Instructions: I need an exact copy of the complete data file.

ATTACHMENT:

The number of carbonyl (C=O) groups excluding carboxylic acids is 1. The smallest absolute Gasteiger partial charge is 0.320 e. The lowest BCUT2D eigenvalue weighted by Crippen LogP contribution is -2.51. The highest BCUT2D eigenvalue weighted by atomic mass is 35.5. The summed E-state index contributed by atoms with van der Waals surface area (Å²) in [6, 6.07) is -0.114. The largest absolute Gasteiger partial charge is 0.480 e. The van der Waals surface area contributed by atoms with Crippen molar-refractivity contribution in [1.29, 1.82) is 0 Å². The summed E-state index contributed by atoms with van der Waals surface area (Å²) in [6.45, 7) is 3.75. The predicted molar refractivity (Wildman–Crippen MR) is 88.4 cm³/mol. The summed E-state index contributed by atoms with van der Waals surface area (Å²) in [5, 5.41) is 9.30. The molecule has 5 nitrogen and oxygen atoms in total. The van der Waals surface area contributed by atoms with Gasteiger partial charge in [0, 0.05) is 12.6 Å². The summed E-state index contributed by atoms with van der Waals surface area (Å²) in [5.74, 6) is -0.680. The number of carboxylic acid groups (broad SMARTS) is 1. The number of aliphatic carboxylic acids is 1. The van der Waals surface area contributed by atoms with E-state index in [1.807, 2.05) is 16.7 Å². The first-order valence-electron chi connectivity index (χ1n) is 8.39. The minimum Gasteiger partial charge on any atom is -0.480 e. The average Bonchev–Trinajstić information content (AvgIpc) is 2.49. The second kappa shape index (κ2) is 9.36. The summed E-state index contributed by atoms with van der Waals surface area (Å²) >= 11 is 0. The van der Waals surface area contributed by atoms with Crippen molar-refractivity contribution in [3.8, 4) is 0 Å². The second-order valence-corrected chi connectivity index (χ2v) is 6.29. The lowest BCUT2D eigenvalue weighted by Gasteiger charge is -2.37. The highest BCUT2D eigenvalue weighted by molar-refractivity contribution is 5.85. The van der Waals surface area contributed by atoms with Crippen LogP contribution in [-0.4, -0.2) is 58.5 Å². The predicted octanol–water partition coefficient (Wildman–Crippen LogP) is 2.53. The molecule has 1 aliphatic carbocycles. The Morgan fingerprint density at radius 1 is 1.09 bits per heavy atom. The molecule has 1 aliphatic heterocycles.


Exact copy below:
The number of carbonyl (C=O) groups excluding carboxylic acids is 1. The smallest absolute Gasteiger partial charge is 0.320 e. The lowest BCUT2D eigenvalue weighted by Crippen LogP contribution is -2.51. The highest BCUT2D eigenvalue weighted by atomic mass is 35.5. The summed E-state index contributed by atoms with van der Waals surface area (Å²) in [6, 6.07) is -0.114. The largest absolute Gasteiger partial charge is 0.480 e. The van der Waals surface area contributed by atoms with Crippen molar-refractivity contribution in [1.29, 1.82) is 0 Å². The summed E-state index contributed by atoms with van der Waals surface area (Å²) in [6.45, 7) is 3.75. The predicted molar refractivity (Wildman–Crippen MR) is 88.4 cm³/mol. The summed E-state index contributed by atoms with van der Waals surface area (Å²) in [5, 5.41) is 9.30. The molecule has 5 nitrogen and oxygen atoms in total. The van der Waals surface area contributed by atoms with Gasteiger partial charge in [0, 0.05) is 12.6 Å². The summed E-state index contributed by atoms with van der Waals surface area (Å²) in [5.74, 6) is -0.680. The number of carboxylic acid groups (broad SMARTS) is 1. The number of aliphatic carboxylic acids is 1. The van der Waals surface area contributed by atoms with E-state index in [1.807, 2.05) is 16.7 Å². The first-order valence-electron chi connectivity index (χ1n) is 8.39. The minimum Gasteiger partial charge on any atom is -0.480 e. The average Bonchev–Trinajstić information content (AvgIpc) is 2.49. The second kappa shape index (κ2) is 9.36. The summed E-state index contributed by atoms with van der Waals surface area (Å²) >= 11 is 0. The van der Waals surface area contributed by atoms with Crippen molar-refractivity contribution in [3.8, 4) is 0 Å². The second-order valence-corrected chi connectivity index (χ2v) is 6.29. The lowest BCUT2D eigenvalue weighted by Gasteiger charge is -2.37. The highest BCUT2D eigenvalue weighted by molar-refractivity contribution is 5.85. The van der Waals surface area contributed by atoms with Crippen LogP contribution in [-0.4, -0.2) is 58.5 Å². The predicted octanol–water partition coefficient (Wildman–Crippen LogP) is 2.53. The molecule has 1 aliphatic carbocycles. The Morgan fingerprint density at radius 1 is 1.09 bits per heavy atom. The molecule has 1 aliphatic heterocycles.